We have never had a plan for how capitalism can be linked to government and the academic sector to close the wealth and income gaps that have grown so wide in this city. I always thought Riordan should be able to do it: here is a guy who knows capitalism. But he never got over his discomfort with government.

Mayor Hahn, you respect government, which is good, but you need to get out of your bureaucratic box and reach out to the world. Start by calling a conference of all the great economic thinkers, from the libertarian, unfettered market people to those with socialist democratic ideas. We can't limit ourselves to one end of the spectrum or other; we have to have a new synthesis for today. Lester Thurow at MIT as well as Noam Chomsky have talked about a new economy; J. Eugene Grigsby III at UCLA and James Head of the National Economic Development and Law Center have studied communities where there is no economy except drugs and guns, and auto theft. Most bureaucrats don't have at hand the writings of Joel Kotkin at Pepperdine, Jane Pisano at USC, Joel Rogers at the University of Wisconsin, about how to attract low-polluting companies that will bring high-paying jobs.

Our city is now fourth behind Calcutta in its income gap between rich and poor. Why should you worry about these gaps? Because without a viable middle class, without a viable working class, no city-state can really function as a democracy.

* Norman Corwin, writer, director and adjunct professor, USC School of Journalism

In the spirit of Stan Freberg, who once produced on radio the sound of a 10-ton maraschino cherry being dropped by a Canadian Air Force plane onto Lake Michigan after the lake had been drained and refilled with whipped cream, I propose an agenda for the Hahn administration that would also involve sound. It would center on an ordinance, sponsored by the mayor, affecting the many restaurants in Los Angeles that pride themselves on being so noisy a diner must literally shout to the person sitting alongside to be heard. Under this rule, the restaurateur would be required to equip each customer, on entrance, with a microphone-cable-earphone assembly so that normal conversation is feasible; and it would provide that violators of the ordinance be sentenced, for each offense, to four hours of forced listening at close range to a sustained montage of leafblowers, pneumatic drills and jet plane takeoffs.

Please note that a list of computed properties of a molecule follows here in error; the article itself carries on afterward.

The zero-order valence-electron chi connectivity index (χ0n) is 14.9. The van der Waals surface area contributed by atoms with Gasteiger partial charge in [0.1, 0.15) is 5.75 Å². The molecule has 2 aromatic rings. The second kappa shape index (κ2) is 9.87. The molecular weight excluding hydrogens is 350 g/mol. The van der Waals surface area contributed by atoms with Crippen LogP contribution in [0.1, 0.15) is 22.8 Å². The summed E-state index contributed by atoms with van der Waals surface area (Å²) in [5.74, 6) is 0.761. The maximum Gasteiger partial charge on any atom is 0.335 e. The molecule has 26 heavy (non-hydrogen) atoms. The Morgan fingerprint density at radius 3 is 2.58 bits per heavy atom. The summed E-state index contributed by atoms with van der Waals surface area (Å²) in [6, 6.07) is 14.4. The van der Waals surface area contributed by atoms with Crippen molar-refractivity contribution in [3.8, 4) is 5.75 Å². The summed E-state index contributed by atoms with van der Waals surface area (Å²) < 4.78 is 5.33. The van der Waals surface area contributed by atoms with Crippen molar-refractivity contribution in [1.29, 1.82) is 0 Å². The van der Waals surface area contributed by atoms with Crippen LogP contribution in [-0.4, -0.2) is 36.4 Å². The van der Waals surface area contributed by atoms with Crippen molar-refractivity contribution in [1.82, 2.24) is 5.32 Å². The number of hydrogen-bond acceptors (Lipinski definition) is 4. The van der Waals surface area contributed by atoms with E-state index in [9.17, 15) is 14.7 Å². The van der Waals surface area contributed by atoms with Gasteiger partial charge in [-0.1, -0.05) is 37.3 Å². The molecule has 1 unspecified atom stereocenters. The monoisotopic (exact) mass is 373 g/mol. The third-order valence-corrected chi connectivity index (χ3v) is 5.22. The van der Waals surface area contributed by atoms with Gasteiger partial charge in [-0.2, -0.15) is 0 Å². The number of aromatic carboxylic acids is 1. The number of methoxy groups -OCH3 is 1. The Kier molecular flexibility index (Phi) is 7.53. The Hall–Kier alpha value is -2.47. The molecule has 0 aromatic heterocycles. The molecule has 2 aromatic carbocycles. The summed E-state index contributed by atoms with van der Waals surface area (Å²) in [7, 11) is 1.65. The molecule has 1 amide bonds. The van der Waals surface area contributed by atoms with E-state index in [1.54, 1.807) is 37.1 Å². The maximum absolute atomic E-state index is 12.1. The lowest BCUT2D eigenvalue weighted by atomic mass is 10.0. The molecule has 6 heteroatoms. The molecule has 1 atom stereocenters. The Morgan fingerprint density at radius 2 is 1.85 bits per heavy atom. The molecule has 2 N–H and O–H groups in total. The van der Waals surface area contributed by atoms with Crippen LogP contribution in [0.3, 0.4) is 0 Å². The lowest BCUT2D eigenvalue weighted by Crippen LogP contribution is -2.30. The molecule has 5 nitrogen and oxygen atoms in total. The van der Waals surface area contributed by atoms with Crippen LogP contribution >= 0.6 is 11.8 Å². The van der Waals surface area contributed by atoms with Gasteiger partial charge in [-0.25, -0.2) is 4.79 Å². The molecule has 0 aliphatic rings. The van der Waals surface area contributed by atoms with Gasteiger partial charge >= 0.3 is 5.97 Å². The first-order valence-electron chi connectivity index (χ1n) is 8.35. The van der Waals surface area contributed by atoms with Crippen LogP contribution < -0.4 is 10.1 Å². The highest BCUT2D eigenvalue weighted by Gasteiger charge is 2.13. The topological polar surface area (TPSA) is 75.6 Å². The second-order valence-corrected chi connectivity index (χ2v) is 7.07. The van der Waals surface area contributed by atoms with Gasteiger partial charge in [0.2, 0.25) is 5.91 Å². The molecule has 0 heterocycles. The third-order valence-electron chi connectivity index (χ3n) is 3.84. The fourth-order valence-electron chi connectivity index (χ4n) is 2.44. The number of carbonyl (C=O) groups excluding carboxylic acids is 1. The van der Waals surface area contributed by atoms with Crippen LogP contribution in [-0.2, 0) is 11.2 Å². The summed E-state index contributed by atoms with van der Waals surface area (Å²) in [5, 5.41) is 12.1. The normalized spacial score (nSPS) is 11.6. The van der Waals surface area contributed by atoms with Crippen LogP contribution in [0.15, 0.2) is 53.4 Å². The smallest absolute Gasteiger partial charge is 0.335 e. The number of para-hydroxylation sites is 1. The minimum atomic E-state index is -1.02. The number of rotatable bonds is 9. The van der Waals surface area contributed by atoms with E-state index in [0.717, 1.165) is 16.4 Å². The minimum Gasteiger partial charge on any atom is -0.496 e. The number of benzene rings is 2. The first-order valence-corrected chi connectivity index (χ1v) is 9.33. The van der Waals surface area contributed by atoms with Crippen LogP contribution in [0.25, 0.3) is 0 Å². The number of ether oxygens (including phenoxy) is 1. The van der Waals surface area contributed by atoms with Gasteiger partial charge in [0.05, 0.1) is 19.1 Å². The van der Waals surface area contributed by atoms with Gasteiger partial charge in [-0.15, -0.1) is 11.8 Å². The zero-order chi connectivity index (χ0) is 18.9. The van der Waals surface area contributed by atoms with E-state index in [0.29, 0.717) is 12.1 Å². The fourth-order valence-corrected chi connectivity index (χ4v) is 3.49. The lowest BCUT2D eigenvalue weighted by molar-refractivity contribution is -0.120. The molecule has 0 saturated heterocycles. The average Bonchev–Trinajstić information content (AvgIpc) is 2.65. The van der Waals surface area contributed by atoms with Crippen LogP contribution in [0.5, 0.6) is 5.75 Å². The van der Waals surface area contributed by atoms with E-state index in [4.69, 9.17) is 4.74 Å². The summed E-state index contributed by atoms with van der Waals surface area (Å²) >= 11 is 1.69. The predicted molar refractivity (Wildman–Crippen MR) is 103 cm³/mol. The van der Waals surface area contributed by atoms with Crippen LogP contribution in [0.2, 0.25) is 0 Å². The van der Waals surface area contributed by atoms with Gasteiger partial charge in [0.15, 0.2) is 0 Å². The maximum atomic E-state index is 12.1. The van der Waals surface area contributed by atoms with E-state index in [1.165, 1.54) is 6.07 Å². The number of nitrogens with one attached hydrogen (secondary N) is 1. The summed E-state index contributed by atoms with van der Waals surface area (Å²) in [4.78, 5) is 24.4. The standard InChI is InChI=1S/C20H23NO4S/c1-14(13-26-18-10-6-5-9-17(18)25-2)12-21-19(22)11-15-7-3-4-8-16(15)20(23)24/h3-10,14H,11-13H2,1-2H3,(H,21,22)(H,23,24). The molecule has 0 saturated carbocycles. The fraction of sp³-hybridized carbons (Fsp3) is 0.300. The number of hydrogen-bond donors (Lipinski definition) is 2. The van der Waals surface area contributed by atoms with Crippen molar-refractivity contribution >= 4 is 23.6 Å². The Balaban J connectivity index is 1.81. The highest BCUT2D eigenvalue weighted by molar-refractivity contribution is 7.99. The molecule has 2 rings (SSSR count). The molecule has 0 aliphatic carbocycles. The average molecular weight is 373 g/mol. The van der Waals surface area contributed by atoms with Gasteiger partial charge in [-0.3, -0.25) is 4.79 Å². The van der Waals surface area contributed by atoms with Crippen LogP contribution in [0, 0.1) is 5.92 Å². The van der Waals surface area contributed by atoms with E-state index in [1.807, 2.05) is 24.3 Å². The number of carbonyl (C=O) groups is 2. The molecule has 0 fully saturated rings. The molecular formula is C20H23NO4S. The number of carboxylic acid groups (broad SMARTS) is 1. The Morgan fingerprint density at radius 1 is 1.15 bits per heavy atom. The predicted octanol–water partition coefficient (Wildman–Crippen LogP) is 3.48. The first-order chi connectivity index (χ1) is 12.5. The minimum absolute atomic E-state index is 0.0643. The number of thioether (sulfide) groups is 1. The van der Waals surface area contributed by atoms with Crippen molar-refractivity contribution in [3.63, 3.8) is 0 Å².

Such an ordinance would certainly stimulate dinner conversation, and when (audible) word of it got around, it could boost the mayor's prospects for going on to the governorship of California, and ultimately to the White House. This sort of progression has occurred before--and for less constructive achievements than the one proposed here.

* Officer Ed Mahaffey, LAPD, Metro Division

As mayor, you should know that morale in the LAPD is very, very low. The chief says it's an individual thing, but if every individual says his or her morale is low, it's no longer individual. People are leaving the department in droves. The chief's response is that they are not leaving because of low morale. I'd suggest you call Hollywood Division and ask why are they down 40 officers. The reason is you can leave and go to other departments and make just as much or more, and here, we have to pay retirement out of our own pocket. Right now, our retirement plan is that if you work 30 years, you get 70%. The city has offered us a new deal where you'd get 90% if you work 33 years. Other jurisdictions get that 90% rate after 30 years. We've got to have a compressed work schedule. I don't care what it is--if 3/12 won't work, then 4/10. Why do you think arrests are down? When you come to work and you're not happy, you don't work well. Every time you go out, they're filming you. Every time you turn around, breathe or sneeze wrong, they're writing you up. Some guys were speeding and did a U-turn to go into an alley where they saw some gang members, and they were written up. Imagine, they went out of their way to stop gang activity and got written up. With the way the department is now, there is no common ground.